This means that if the same tax rate change is applied to the total market value assessment for both class 1 and class 6, the ratio will remain the same.

In setting the 2002 tax rates, council approved a 0 per cent change in property taxes levied for each class of property. Reclassifications distort the market assessment change in class 6 and were removed from the tax calculation to correctly reflect market assessed value changes in the underlying class 1 and class 6 pools. Since the market value assessment increased by approximately 11 per cent in both residential and business classes, this resulted in an 11 per cent decrease in both the class 1 and class 6 tax rates. This means that a property with an 11 per cent assessment increase, irrespective of its total value, will pay the same municipal taxes in 2002 as they did in 2001.

All properties whether they are class 1 or class 6 were treated the same. Individual class 6 properties did not see a shift in the tax burden. It is logical therefore that the tax rates for these two classes would continue to reflect the same ratio. New construction value is isolated and the same established tax rate is applied to generate new tax revenue to pay for increased municipal services, which the new construction requires.

Table 2 shows the tax rates for residential class 1 and business class 6 properties in 2001 and 2002 along with the corresponding ratios between the tax rates.

Table 2. Tax Rate and Ratio Comparison

Class

2001 Rates

2001 Ratios

2002 Rates

2002 Ratios

1- Residential

2.7067

1.00

2.4346

1.00

6 — Business

8.6763

3.21

7.8122

3.21

In prior years, increases in assessed values have varied widely between the two classes, resulting in ratio shifts despite similar tax policy treatment. For example, last year, the 2001 increase in assessed value for business properties on average was close to 0 per cent, whereas residential properties increased by approximately 20 per cent. To produce an average of 3.8 per cent in taxes equally to each class of property, the tax rate for the residential class had to be lowered while the tax rate for business class remained almost the same. Each class of property on average paid 3.8 per cent more for property taxes in 2001. New construction is considered separately, and is charged at the calculated tax rate. Reclassifications are considered separately so as not to distort rate setting for the affected classes.

Property values vary widely from one year to the next depending on market perception of value as well as the more tangible features of the property. Values for individual strata hotel units are no exception. The Resort Municipality of Whistler does not establish the assessed values upon which property taxes payable are based, or arrive at the classifications. These values are established independently on an annual basis by B.C. Assessment in accordance with provincial legislation.

In referring to the percentage of property taxes contributed compared to the percentage of overall assessed value, it must be remembered that hotels comprise the majority of the business class assessed value in Whistler. Being a resort community, Whistler is unique in this respect in comparison to other municipalities. The ratio of business class tax rates compared to residential is 3.21 to 1. This is why hotels contribute a larger proportion of total property tax than their percentage of total assessment roll value.

With all residential and business properties, those with a property assessment change of less than 11 per cent will pay less than the prior year in municipal taxes, while a property with an assessment change of greater than 11 per cent will pay more than the prior year.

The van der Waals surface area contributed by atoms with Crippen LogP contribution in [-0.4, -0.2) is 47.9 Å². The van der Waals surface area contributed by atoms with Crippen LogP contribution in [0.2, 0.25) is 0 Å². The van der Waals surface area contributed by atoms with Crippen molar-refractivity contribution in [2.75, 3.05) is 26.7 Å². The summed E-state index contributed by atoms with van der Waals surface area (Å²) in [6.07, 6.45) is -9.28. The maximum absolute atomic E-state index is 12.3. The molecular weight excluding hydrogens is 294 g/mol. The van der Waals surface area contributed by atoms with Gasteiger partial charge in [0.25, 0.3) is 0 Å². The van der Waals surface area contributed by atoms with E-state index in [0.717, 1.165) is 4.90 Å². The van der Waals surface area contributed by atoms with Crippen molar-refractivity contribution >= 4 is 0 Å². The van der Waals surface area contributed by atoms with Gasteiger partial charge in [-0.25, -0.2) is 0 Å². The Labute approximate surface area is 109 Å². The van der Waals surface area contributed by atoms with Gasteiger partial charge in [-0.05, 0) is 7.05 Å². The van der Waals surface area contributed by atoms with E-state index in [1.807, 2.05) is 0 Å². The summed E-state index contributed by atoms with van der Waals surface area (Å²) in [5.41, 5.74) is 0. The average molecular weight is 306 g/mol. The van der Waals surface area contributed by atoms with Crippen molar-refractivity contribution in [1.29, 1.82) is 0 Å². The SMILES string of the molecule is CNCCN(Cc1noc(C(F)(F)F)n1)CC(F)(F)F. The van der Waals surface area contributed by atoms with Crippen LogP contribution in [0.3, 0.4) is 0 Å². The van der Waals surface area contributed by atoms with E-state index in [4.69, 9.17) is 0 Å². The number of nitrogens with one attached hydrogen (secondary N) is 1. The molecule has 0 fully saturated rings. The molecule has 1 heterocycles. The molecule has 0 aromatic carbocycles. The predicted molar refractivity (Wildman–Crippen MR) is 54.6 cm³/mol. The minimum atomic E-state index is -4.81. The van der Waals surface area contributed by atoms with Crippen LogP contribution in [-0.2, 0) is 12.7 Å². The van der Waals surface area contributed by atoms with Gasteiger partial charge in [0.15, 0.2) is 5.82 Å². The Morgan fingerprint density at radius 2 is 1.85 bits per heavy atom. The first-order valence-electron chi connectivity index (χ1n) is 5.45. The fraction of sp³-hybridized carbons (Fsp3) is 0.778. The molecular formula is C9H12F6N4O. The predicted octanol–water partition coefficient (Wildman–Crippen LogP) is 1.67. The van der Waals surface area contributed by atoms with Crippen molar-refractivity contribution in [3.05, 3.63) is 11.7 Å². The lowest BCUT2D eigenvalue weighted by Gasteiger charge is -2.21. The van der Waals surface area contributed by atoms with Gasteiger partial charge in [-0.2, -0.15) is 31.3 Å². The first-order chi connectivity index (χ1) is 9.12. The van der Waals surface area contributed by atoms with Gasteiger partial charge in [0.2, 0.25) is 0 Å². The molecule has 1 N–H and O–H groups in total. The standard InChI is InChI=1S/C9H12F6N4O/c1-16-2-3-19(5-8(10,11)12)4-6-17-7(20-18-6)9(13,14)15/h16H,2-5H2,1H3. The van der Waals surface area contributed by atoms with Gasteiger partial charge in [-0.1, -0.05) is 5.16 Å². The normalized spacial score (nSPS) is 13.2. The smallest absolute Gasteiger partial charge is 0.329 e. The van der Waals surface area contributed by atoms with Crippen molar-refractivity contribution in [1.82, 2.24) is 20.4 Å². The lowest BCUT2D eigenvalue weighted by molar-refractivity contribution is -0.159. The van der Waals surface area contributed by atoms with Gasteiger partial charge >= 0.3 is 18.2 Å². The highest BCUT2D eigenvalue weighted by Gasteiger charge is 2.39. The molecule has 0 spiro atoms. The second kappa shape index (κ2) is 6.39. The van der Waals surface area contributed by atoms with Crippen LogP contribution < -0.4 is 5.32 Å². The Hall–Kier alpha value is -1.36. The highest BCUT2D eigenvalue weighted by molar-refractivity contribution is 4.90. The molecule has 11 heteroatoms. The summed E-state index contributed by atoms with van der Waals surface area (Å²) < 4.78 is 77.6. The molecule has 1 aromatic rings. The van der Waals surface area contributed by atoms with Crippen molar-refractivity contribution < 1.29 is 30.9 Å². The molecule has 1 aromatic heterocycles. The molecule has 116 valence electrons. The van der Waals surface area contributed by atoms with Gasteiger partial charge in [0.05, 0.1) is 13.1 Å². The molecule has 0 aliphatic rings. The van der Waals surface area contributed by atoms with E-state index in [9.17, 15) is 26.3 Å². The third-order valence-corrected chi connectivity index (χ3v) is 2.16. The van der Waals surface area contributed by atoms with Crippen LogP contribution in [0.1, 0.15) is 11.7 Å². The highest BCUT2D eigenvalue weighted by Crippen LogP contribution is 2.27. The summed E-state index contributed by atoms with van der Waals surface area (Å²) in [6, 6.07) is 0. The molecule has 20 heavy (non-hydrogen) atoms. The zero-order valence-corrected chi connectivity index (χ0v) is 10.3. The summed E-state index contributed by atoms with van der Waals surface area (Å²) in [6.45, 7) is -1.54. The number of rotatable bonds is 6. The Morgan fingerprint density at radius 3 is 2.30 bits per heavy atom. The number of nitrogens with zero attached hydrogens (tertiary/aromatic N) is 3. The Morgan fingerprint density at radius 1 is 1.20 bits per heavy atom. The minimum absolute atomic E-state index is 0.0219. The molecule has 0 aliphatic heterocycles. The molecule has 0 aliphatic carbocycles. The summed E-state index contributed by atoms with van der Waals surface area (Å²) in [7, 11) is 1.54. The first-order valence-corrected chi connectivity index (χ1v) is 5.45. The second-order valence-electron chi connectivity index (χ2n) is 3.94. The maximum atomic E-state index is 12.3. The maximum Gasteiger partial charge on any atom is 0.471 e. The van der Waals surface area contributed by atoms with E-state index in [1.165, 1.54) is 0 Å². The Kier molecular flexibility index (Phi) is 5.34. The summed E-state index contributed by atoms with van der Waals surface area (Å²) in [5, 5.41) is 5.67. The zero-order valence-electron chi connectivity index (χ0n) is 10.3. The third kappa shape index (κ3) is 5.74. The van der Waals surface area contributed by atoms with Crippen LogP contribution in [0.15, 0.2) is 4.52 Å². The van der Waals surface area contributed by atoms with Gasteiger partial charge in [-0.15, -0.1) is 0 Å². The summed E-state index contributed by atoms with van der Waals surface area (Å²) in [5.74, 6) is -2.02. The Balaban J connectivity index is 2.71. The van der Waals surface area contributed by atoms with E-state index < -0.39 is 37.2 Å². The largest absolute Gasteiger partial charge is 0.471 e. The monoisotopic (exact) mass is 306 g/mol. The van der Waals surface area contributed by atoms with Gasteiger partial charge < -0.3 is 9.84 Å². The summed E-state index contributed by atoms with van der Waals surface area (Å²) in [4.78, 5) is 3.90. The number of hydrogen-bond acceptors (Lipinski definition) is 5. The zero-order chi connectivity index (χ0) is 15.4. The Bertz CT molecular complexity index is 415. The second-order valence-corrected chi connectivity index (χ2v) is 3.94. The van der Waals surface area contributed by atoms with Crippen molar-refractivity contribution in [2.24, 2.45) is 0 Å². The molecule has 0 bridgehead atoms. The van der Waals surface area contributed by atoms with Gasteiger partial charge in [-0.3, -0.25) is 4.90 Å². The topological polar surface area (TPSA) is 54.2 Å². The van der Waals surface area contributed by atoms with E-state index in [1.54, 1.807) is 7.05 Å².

Finally, this discussion would not be complete without referring to the losses sustained on municipal revenues due to the repeated strata hotel appeals and reclassifications. In 2001 alone, the municipality lost in the neighbourhood of $750,000 due to reclassification of the Westin Resort and Spa and the Holiday Inn from business class to residential class. Total tax revenue losses from reclassifications of strata hotel properties and classification appeals to date is now well in excess of $2 million. These revenues will never be recouped. The municipality absorbed these losses rather than passing them on to either residential or business owners. Similarly, revenue losses resulting from appeals receive the same treatment. They erode the municipality’s single largest source of revenue, impact the long-term financial sustainability of the community and reduce the ability of the municipality to respond to the basic civic service requirements demanded of a growing community.

Despite these losses, beginning in 1997 the Resort Municipality of Whistler has had to absorb the additional cost of paying for its police force for the first time (previously paid by senior governments) now at an annual cost of $2 million, weathered the loss of over $380,000 per year in provincial grants, provided for an expanded transit service which it must fund to the tune of $300,000 this year alone, and has provided expanded fire protection services.

The STOCAPs classification issues can be summarized as follows:

• Legislation governing the classification of strata hotel units was introduced in 1994 by the provincial government to provided a means for determining whether property was classified as class 1 residential or class 6 business.

• As a result of the legislation, a number of strata hotels moved from class 1 residential to class 6 business, while some have remained in class 1.

• The legislation unfortunately has resulted in similar properties being classified differently which has resulted in unfair and inequitable tax treatment between similar properties.

• Legislation guiding the classification of the strata hotels is under the purview of the provincial government. As such, the municipality does not control the legislation and does not have the ability to change the legislation.

• The municipality has lobbied for a solution that will provide fairness and equity towards like properties and stability.

The provincial government is aware of the issue. In 2001, a minor revision to the legislation moved some strata hotels, including the Westin Resort and Spa and the Holiday Inn, back into class 6 business in time for the 2002 tax roll. The Ministry of Sustainable Resource Management has committed to resolve the issue in time for the 2003 assessment roll. The municipality supports this initiative.

Whistler’s ongoing success and strength in the marketplace is attributable to many different factors, but without a doubt, this resort community requires a stable and consistent revenue stream to sustain the high quality of visitor experience and improve resident’s quality of life. To achieve this the municipality seeks tax equity among property owners, affordability for residents and businesses and consistent delivery of municipal services to the standard of a successful international resort.

Diana Waltman

Information Officer

Resort Municipality of Whistler